Down East 2013 ©
Tens, if not hundreds, of thousands of Portland natives and residents both past and present, should welcome the long-awaited arrival of Deering: A Social and Architectural History (Greater Portland Landmarks, Portland, Maine; hardcover; 216 pages; $45) by William David Barry and Patricia McGraw Anderson.
A companion to Greater Portland Landmarks’ 1972 architectural history, Portland, this richly illustrated history for the first time tells the stories of the suburban neighborhoods that fan out from the Portland peninsula to the banks of the Presumpscot River. Here, finally, are the histories of East Deering, Lunt’s Corner, Martin’s Point, Allen’s Corner, Northgate, Riverton, Morrill’s Corner, The Highlands, Deering Center, Woodford’s Corner, Nason’s Corner, Oakdale, Rosemont, Stroudwater — familiar places where generations of Portlanders (once known as Deeringonians) grew up, worked, played, and lived in relative ignorance of the their own local history.
In a very real sense, historian William David Barry is a survivor of these Portland suburbs. He refers to Deering: A Social and Architectural History as “my land war in Asia,” a protracted and frustrating eleven-year, neighborhood-by-neighborhood, street-by-street, house-by-house slog of researching, writing, and editing during which both his co-author, Patricia McGraw Anderson, and the book’s first editor, Margaret W. Soule, died of cancer and his own wife became seriously ill.
Patricia Anderson had written the architectural text for Portland and subsequently an architectural history of Bowdoin College. In 1999, Greater Portland Landmarks commissioned her to do the same for Deering and commissioned Bill Barry, co-author of five books on Maine history and a contributor to many more, to write the social history of the area. Deering turned out to be a far more substantial book than Portland, but neither author had any idea what they were in for when they set off for the suburbs in 2000.
“I wrote a state history [forthcoming] in a year and half,” says Barry. “A United States history would have been easier to write. Nobody knew anything about Deering.”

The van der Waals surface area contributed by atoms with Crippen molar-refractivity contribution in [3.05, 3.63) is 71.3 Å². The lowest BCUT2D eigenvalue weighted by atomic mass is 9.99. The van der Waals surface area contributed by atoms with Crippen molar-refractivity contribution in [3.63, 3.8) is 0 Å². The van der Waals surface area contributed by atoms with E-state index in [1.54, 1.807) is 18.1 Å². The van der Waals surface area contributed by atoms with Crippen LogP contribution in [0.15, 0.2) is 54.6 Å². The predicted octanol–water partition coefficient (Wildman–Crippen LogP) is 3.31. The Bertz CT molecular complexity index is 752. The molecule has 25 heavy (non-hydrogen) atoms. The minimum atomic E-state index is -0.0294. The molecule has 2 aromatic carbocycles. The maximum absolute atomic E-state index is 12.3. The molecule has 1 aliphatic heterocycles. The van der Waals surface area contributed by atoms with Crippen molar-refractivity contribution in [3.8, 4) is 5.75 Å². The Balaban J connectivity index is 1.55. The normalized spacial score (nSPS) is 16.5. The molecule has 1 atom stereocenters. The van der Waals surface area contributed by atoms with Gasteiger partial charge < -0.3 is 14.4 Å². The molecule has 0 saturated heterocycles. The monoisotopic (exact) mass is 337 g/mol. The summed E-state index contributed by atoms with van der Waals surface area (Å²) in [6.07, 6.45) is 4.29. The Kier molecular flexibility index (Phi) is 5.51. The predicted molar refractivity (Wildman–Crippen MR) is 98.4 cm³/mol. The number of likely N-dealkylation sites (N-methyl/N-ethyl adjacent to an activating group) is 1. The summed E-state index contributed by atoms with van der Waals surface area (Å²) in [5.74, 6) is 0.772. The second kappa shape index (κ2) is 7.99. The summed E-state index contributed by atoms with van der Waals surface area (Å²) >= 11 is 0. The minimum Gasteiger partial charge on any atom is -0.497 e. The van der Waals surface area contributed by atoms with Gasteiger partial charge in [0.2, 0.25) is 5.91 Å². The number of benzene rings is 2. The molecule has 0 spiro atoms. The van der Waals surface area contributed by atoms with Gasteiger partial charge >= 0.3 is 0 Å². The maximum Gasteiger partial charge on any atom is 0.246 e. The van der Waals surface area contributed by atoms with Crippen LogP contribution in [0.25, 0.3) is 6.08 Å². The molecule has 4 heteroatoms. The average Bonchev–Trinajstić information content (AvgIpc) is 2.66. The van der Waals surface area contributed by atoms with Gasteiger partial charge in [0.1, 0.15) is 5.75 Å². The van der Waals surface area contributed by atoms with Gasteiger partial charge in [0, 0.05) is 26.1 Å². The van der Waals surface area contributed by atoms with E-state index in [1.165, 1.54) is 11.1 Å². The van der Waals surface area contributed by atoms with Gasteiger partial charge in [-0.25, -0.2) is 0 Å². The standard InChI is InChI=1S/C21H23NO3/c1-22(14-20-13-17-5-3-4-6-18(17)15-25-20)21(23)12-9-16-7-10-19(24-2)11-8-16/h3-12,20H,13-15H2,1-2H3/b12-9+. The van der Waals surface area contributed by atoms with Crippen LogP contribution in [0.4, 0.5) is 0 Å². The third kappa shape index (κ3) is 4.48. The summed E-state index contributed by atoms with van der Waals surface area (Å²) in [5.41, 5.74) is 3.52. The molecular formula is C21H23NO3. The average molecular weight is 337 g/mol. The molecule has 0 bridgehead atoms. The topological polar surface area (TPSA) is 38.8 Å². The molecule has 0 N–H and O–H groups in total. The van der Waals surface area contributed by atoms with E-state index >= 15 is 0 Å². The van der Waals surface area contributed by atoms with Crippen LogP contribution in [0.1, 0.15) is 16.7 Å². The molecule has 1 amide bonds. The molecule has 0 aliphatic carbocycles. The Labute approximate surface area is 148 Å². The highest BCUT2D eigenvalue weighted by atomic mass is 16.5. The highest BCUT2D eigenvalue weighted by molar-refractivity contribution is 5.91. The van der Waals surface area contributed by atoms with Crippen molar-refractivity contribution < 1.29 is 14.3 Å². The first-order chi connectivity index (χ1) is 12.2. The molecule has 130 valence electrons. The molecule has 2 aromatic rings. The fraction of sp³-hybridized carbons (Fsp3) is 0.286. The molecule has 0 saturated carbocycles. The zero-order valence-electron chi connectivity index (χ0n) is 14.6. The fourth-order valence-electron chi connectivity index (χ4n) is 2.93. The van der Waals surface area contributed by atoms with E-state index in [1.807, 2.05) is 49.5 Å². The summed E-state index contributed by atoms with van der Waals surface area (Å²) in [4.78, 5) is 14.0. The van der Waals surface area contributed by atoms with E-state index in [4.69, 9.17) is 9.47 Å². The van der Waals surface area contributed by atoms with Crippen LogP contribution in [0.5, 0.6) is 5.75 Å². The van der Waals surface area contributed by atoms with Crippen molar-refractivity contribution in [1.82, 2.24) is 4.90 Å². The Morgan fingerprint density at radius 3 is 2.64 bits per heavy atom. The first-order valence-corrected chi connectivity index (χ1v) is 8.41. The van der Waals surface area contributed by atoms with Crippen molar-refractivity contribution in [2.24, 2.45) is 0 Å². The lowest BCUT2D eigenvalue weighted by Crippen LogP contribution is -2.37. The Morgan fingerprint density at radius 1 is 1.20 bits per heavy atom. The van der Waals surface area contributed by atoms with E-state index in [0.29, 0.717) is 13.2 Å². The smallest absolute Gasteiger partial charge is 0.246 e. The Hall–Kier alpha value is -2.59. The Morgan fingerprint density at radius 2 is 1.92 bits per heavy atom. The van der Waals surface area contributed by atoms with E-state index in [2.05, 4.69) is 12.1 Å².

Deering was Portland’s “back forty,” the hinterlands, terra incognita. All of the research Barry and Anderson did had to be original, digging out the stubborn facts and piecing together the puzzle of how today’s Portland suburbs evolved from forest, fields, and farmland.
From statehood in 1820 until 1871, Deering was actually part of the City of Westbrook. From 1871 until 1899, when the Maine Legislature allowed the City of Portland to annex it, it was a town unto itself. Sorting out how colonial mast roads turned into stagecoach routes and roadways and how canals, railroads, highways, and industrial and residential developments transformed the landscape was a labor of tough love.
For the most part, Deering consists of alternating chapters of social and architectural history bookended by the personal recollections of two eminent Maine historians who grew up in the area — Maine State Historian Earle G. Shettleworth, Jr., who evokes the Woodfords-Baxter Boulevard neighborhood of his youth, and University of Southern Maine history professor Joel W. Eastman, who recalls the post-war years in Sagamore Village.
In Deering, Barry and Anderson have performed the great and good public service of unearthing not just local history but the raw material of personal history as well. Anyone who has ever lived in or visited Portland will find parts of his or her past illuminated and amplified.
In my own case, my grandparents lived on Ludlow Street behind Deering High School, but I had no idea that the playing fields behind the school had once been a horseracing track called Presumpscot Park. I visited my grandfather’s insurance office on Forest Avenue many times, but who knew that main artery was once paved with crushed seashells and called Shell Road?
All things Deering take their name from James Deering (1766-1850), the first Portland businessman to settle off the peninsula and, thus, Portland’s first suburbanite. The Deering Estate was Portland Junior College when my father attended it, the University of Maine in Portland (UMP) when I attended, and has long since been swallowed up by the University of Southern Maine campus. All that is left of it is the little farmhouse at the corner of Falmouth Street, though we did try to save the Deering stables, which had become the college gym, when I was a student there.
And there on page 135 is a photograph of Valle’s Restaurant at Woodford’s Corner in 1945. My father, having just returned from the war, was sitting in Valle’s having a drink with a couple of buddies the first time he saw my mother. She was walking by with a friend, just as the two young women in the picture are doing. Could it possibly be?
In the end, Barry credits editor Susan L. Ransom, who stepped in when Maggie Soule became ill, with pulling together all the material and cutting the original manuscript down to a publishable size. Copies of the original Deering manuscript, with all its excised Indian lore and extraneous details, such as long-forgotten turkey drives, will be available to view at both Greater Portland Landmarks and Maine Historical Society, where, as a research librarian, Barry continues to labor faithfully in the vineyard of local history.